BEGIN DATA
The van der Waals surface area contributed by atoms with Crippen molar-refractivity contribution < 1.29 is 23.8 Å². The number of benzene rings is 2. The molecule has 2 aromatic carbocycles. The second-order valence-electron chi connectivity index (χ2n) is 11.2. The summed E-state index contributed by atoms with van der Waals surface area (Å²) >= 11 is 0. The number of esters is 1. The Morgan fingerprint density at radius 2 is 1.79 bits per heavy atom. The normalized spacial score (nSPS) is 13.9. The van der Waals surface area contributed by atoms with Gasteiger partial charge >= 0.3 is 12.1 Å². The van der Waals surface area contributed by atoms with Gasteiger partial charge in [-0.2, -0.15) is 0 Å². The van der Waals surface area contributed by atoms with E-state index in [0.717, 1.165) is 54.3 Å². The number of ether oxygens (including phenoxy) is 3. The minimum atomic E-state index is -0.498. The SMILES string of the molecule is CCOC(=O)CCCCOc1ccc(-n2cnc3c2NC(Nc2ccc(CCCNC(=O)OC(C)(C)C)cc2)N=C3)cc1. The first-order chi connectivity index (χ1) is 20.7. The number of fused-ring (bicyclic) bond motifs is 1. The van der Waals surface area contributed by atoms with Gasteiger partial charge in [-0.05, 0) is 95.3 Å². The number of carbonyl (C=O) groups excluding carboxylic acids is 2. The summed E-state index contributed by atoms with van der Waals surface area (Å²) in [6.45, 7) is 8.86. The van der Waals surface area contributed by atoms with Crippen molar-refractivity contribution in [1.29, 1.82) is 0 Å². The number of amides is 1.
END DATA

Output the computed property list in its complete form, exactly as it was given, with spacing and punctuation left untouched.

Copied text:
The van der Waals surface area contributed by atoms with Crippen molar-refractivity contribution < 1.29 is 23.8 Å². The number of benzene rings is 2. The molecule has 2 aromatic carbocycles. The second-order valence-electron chi connectivity index (χ2n) is 11.2. The summed E-state index contributed by atoms with van der Waals surface area (Å²) >= 11 is 0. The number of esters is 1. The Morgan fingerprint density at radius 2 is 1.79 bits per heavy atom. The normalized spacial score (nSPS) is 13.9. The van der Waals surface area contributed by atoms with Gasteiger partial charge >= 0.3 is 12.1 Å². The van der Waals surface area contributed by atoms with Gasteiger partial charge in [-0.2, -0.15) is 0 Å². The van der Waals surface area contributed by atoms with E-state index in [0.717, 1.165) is 54.3 Å². The number of ether oxygens (including phenoxy) is 3. The minimum atomic E-state index is -0.498. The SMILES string of the molecule is CCOC(=O)CCCCOc1ccc(-n2cnc3c2NC(Nc2ccc(CCCNC(=O)OC(C)(C)C)cc2)N=C3)cc1. The first-order chi connectivity index (χ1) is 20.7. The number of fused-ring (bicyclic) bond motifs is 1. The van der Waals surface area contributed by atoms with Gasteiger partial charge in [-0.05, 0) is 95.3 Å². The number of carbonyl (C=O) groups excluding carboxylic acids is 2. The summed E-state index contributed by atoms with van der Waals surface area (Å²) in [6.45, 7) is 8.86. The van der Waals surface area contributed by atoms with Crippen molar-refractivity contribution in [1.29, 1.82) is 0 Å². The number of amides is 1.